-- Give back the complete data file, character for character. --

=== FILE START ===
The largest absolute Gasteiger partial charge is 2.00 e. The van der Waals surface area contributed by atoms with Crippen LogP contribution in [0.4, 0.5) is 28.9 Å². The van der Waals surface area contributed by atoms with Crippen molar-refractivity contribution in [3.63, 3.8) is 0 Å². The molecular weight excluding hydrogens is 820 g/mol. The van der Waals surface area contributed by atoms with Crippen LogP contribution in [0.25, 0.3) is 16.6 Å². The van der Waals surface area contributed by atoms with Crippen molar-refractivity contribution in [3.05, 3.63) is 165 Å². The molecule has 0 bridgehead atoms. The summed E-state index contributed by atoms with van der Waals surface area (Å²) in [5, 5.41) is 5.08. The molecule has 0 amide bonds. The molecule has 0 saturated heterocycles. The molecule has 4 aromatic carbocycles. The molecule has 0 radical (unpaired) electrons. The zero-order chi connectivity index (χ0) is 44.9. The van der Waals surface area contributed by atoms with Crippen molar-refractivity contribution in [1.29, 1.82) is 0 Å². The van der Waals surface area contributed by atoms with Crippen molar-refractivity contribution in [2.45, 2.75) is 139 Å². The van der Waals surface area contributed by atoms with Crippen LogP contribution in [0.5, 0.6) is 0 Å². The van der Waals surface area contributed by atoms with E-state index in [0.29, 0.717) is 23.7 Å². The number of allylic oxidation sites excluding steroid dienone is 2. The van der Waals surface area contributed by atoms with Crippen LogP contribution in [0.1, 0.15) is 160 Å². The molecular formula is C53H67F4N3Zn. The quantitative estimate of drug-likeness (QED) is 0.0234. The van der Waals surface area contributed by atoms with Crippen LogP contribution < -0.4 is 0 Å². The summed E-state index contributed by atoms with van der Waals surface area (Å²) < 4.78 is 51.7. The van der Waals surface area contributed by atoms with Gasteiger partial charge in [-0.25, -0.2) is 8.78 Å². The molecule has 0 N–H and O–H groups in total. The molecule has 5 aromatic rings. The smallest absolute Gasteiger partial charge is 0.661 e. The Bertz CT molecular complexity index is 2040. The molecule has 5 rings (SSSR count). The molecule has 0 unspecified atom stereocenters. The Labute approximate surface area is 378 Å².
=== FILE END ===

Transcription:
The largest absolute Gasteiger partial charge is 2.00 e. The van der Waals surface area contributed by atoms with Crippen LogP contribution in [0.4, 0.5) is 28.9 Å². The van der Waals surface area contributed by atoms with Crippen molar-refractivity contribution in [3.63, 3.8) is 0 Å². The molecular weight excluding hydrogens is 820 g/mol. The van der Waals surface area contributed by atoms with Crippen LogP contribution in [0.25, 0.3) is 16.6 Å². The van der Waals surface area contributed by atoms with Crippen molar-refractivity contribution in [3.05, 3.63) is 165 Å². The molecule has 0 bridgehead atoms. The summed E-state index contributed by atoms with van der Waals surface area (Å²) in [5, 5.41) is 5.08. The molecule has 0 amide bonds. The molecule has 0 saturated heterocycles. The molecule has 4 aromatic carbocycles. The molecule has 0 radical (unpaired) electrons. The zero-order chi connectivity index (χ0) is 44.9. The van der Waals surface area contributed by atoms with Crippen molar-refractivity contribution in [1.29, 1.82) is 0 Å². The van der Waals surface area contributed by atoms with Crippen molar-refractivity contribution in [2.45, 2.75) is 139 Å². The van der Waals surface area contributed by atoms with Crippen LogP contribution in [0.5, 0.6) is 0 Å². The van der Waals surface area contributed by atoms with E-state index in [0.29, 0.717) is 23.7 Å². The number of allylic oxidation sites excluding steroid dienone is 2. The van der Waals surface area contributed by atoms with Crippen LogP contribution in [0.1, 0.15) is 160 Å². The molecular formula is C53H67F4N3Zn. The quantitative estimate of drug-likeness (QED) is 0.0234. The van der Waals surface area contributed by atoms with Crippen LogP contribution < -0.4 is 0 Å². The summed E-state index contributed by atoms with van der Waals surface area (Å²) < 4.78 is 51.7. The van der Waals surface area contributed by atoms with Gasteiger partial charge in [-0.25, -0.2) is 8.78 Å². The molecule has 0 N–H and O–H groups in total. The molecule has 5 aromatic rings. The smallest absolute Gasteiger partial charge is 0.661 e. The Bertz CT molecular complexity index is 2040. The molecule has 5 rings (SSSR count). The molecule has 0 unspecified atom stereocenters. The Labute approximate surface area is 378 Å².